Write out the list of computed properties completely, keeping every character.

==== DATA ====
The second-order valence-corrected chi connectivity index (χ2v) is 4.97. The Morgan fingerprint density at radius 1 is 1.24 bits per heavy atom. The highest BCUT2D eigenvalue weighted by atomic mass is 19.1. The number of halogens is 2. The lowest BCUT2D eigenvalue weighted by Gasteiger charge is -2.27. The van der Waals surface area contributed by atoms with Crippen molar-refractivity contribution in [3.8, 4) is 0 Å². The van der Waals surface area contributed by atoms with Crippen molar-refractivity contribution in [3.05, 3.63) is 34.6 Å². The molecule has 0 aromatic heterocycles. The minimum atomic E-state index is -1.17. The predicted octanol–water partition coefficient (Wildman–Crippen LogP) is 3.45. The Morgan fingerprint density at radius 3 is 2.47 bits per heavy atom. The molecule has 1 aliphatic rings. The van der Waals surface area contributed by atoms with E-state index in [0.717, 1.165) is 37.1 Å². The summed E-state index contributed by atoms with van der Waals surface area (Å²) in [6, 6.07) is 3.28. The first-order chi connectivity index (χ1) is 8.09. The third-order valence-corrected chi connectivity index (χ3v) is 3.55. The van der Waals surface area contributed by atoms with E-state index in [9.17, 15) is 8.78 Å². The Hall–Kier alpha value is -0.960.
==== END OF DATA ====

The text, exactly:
The second-order valence-corrected chi connectivity index (χ2v) is 4.97. The Morgan fingerprint density at radius 1 is 1.24 bits per heavy atom. The highest BCUT2D eigenvalue weighted by atomic mass is 19.1. The number of halogens is 2. The lowest BCUT2D eigenvalue weighted by Gasteiger charge is -2.27. The van der Waals surface area contributed by atoms with Crippen molar-refractivity contribution in [3.8, 4) is 0 Å². The van der Waals surface area contributed by atoms with Crippen molar-refractivity contribution in [3.05, 3.63) is 34.6 Å². The molecule has 0 aromatic heterocycles. The minimum atomic E-state index is -1.17. The predicted octanol–water partition coefficient (Wildman–Crippen LogP) is 3.45. The Morgan fingerprint density at radius 3 is 2.47 bits per heavy atom. The molecule has 1 aliphatic rings. The van der Waals surface area contributed by atoms with E-state index in [0.717, 1.165) is 37.1 Å². The summed E-state index contributed by atoms with van der Waals surface area (Å²) in [6, 6.07) is 3.28. The first-order chi connectivity index (χ1) is 8.09. The third-order valence-corrected chi connectivity index (χ3v) is 3.55. The van der Waals surface area contributed by atoms with E-state index in [9.17, 15) is 8.78 Å². The Hall–Kier alpha value is -0.960.